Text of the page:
# System basics, Keys, and Addresses

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## System basics

The ownership and transfer of coins are specified by digital keys, addresses, and digital signatures. The Bitcoin protocol relies on public-key cryptography in order to create a corresponding pair of a private key $d$ and a public key $Q$ for access control and to provide the ability to generate digital signatures. More precisely, the Bitcoin protocol uses elliptic curve cryptography based on the elliptic curve secp256k1, which is specified by Certicom. Each user occupies their own database, called a Bitcoin wallet, which contains a collection of corresponding key pairs, whereas a valid Bitcoin address is a hash of the public key. Each user is allowed to generate as many keys and addresses as they want. An owner of a private key that corresponds to funds on the public ledger can spend the funds to an address of any recipient by signing a transaction.

In this section, we introduce Bitcoin’s key and address creation. The Bitcoin protocol uses the Elliptic Curve Digital Signature Algorithm (ECDSA) based on the $secp256k1$ curve.

The $secp256k1$ private key $d$ is a randomly selected 256-bit (32-byte) unsigned integer $d \in[1, n-1]$, where $n=\# E\left(\mathbb{F}_{p}\right)$ is the order of the elliptic curve. The secp256k1 public key $Q$ is then derived from the private key $k$ by $d P=Q=\left(x_{0}, y_{Q}\right)$, where $P$ is the specified basepoint and the coordinates $x_{Q}$ and $y_{Q}$ are two 256 -bit integers. Since the public key is deterministically derived through a one-way function from the corresponding private key, the public key doesn’t need to be stored in the protocol. The public key $Q$ is represented in a compressed format $\bar{Q}$, where the compressed key is $33$ bytes long and only consists of the coordinate $x_{Q}$, including a constant prefix either of $0$x$03$ if the $x_{Q}$ coordinate is odd, or $0$x$02$ if the $x_{Q}$ coordinate is even.

In early versions of the Bitcoin protocol, the address was represented by the public key Q. However, Bitcoin changed this and is now using the hash of the public key $Q$ as an address instead of the public key itself. This selection wasn’t made intentionally because of security reasons, but rather to save memory space. However, as we’ll see later, this choice yields an advantage for quantum security. So, a Bitcoin address is, roughly speaking, a representation of the $Base58$ encoded cryptographic hash of the compressed ECDSA public key, computed according to Algorithm 8.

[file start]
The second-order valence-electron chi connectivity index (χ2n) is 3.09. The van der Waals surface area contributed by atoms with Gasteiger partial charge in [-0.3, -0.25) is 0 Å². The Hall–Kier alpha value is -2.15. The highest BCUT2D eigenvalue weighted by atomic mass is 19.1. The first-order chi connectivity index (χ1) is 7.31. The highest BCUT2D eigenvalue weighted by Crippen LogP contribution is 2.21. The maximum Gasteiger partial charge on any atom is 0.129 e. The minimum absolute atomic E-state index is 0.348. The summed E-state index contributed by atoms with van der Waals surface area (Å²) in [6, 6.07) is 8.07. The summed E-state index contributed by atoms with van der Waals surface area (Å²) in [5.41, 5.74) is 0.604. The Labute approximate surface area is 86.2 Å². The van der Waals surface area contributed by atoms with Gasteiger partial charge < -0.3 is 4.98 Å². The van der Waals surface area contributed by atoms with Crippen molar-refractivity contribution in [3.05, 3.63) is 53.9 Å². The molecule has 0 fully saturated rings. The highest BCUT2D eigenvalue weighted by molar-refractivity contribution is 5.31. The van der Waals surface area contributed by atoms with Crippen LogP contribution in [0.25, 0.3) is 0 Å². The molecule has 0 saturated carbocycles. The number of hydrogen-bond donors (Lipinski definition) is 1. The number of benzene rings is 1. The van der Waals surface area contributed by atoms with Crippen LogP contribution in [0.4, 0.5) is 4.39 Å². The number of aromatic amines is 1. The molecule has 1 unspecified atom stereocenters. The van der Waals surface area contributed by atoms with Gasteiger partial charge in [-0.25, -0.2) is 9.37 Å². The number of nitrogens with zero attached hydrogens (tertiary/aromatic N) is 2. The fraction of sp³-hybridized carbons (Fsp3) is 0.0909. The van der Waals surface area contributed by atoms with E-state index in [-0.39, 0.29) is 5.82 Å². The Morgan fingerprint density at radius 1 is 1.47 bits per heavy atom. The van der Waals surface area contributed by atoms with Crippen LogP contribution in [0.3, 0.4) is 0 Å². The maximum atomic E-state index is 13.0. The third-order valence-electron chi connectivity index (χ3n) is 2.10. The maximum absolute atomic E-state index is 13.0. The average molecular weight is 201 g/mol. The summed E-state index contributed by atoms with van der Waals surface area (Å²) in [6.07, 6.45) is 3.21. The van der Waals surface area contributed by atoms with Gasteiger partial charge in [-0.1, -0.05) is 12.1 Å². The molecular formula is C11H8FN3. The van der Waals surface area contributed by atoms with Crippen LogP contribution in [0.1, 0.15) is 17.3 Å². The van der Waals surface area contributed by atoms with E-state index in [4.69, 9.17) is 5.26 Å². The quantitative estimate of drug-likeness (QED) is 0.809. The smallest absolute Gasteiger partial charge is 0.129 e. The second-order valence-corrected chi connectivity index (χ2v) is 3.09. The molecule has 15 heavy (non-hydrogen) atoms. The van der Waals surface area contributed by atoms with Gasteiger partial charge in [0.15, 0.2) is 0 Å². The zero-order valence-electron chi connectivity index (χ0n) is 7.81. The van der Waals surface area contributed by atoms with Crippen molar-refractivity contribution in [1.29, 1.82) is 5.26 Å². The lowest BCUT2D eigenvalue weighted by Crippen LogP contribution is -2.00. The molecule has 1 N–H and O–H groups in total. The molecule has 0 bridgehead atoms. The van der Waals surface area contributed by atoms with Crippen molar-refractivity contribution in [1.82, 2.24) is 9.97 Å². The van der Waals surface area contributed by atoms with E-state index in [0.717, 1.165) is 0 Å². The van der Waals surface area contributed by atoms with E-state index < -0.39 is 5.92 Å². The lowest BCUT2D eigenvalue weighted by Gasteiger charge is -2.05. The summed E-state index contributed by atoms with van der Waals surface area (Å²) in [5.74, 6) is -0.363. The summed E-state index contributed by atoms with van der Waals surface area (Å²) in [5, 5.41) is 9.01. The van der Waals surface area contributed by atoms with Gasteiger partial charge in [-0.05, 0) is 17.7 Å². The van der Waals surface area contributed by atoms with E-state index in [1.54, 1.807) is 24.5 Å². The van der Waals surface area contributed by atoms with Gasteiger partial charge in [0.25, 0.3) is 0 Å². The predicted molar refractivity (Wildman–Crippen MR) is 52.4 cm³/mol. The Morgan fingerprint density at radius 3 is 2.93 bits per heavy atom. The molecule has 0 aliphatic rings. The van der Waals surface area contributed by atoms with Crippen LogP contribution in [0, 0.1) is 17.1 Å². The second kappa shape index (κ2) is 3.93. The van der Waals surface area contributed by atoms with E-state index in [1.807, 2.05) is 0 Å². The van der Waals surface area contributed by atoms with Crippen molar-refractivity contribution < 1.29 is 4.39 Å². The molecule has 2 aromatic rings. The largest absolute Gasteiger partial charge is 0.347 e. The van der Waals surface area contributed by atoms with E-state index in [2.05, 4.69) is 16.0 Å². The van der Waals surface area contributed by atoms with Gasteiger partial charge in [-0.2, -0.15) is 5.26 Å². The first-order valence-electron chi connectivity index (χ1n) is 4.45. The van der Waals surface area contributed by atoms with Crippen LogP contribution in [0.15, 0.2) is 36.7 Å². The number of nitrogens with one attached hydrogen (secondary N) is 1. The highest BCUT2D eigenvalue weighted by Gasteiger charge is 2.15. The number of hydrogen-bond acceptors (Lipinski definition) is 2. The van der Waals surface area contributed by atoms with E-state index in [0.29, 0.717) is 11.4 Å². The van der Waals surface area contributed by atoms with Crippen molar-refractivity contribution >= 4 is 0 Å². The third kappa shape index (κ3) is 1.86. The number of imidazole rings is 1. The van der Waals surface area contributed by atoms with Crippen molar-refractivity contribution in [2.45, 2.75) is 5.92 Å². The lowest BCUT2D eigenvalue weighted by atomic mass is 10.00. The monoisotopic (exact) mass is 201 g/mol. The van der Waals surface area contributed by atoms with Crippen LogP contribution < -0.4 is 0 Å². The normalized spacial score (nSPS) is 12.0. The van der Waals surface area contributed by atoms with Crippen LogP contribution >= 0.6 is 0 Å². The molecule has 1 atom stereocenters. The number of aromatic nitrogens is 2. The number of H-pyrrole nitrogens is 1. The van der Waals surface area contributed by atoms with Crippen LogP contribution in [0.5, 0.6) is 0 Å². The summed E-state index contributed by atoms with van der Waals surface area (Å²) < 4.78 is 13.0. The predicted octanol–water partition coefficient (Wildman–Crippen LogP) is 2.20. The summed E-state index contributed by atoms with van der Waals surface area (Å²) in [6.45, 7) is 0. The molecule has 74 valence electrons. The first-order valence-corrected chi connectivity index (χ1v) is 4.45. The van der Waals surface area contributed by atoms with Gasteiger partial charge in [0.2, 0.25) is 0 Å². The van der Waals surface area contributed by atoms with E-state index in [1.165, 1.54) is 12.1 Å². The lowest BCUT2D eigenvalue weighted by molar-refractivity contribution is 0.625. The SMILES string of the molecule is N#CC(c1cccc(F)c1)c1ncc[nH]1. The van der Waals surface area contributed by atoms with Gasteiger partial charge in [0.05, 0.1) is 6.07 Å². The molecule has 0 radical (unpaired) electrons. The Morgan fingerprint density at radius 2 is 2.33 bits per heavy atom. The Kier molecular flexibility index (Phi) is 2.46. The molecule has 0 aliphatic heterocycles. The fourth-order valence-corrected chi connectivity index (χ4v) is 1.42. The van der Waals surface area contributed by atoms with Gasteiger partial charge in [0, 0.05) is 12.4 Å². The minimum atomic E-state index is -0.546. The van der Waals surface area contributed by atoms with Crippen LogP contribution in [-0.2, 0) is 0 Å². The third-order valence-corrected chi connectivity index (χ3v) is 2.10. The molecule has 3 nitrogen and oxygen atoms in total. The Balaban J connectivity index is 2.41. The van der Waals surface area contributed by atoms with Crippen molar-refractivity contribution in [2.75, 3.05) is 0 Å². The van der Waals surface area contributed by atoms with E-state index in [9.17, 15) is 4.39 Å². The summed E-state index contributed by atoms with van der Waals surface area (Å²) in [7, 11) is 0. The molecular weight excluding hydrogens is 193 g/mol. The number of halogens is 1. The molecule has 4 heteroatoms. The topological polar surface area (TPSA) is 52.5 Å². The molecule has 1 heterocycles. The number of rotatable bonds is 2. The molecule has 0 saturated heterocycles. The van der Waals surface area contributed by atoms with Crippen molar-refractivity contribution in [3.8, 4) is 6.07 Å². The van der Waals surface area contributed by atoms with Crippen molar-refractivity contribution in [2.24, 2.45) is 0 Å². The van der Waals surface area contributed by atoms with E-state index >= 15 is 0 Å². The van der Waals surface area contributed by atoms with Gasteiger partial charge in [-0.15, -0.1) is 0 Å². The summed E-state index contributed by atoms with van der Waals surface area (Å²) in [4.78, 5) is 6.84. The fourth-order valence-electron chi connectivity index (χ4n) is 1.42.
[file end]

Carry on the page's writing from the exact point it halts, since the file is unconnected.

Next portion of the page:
The compressed ECDSA public key $\bar{Q}$ is hashed twice, first using $SHA256$, which produces a hash of 256 bits (32 bytes), and then RIPEMD160, which produces a hash $h_{1}$ of 160 bits (20 bytes). According to Franco (2014)Pedro Franco. Understanding Bitcoin: Cryptography, Engineering, and Economics. The Wiley Finance Series. New York, NY, 2014. Wiley., the second hashing is only done to reduce the size of the address in order to save memory space. In the next step, a prefix $0$x$00$ is added in front of the hash value $h_{1}$. Next, a checksum is computed by applying the double-SHA256 hash to $h_{1}$, whereas only the first four bytes of the resulting 32-byte (256-bit) hash are kept to serve as error-checking code, which is then concatenated to the end of $h_{1}$. The final result is then encoded with $B a s e 58$, a binary-to-text encoding protocol that computes binary data to a readable text format in order to generate a compact and easy-to-read address.

### Algorithm 8: Bitcoin address generation

Required: Compressed public key $\bar{Q}$.

1. $h_1 = \text{RIPEMD160(SHA256(}\bar{Q}))$.
2. $a = 0x00 \| h1$.
3. $h_2 = \text{SHA256(SHA256(}a))$
4. $A = \text{Base58(}a \| h2 [ 31 : 28])$

#### Implementation

Note: The code will take a long time the first time we execute it, but it will run smoothly after that.

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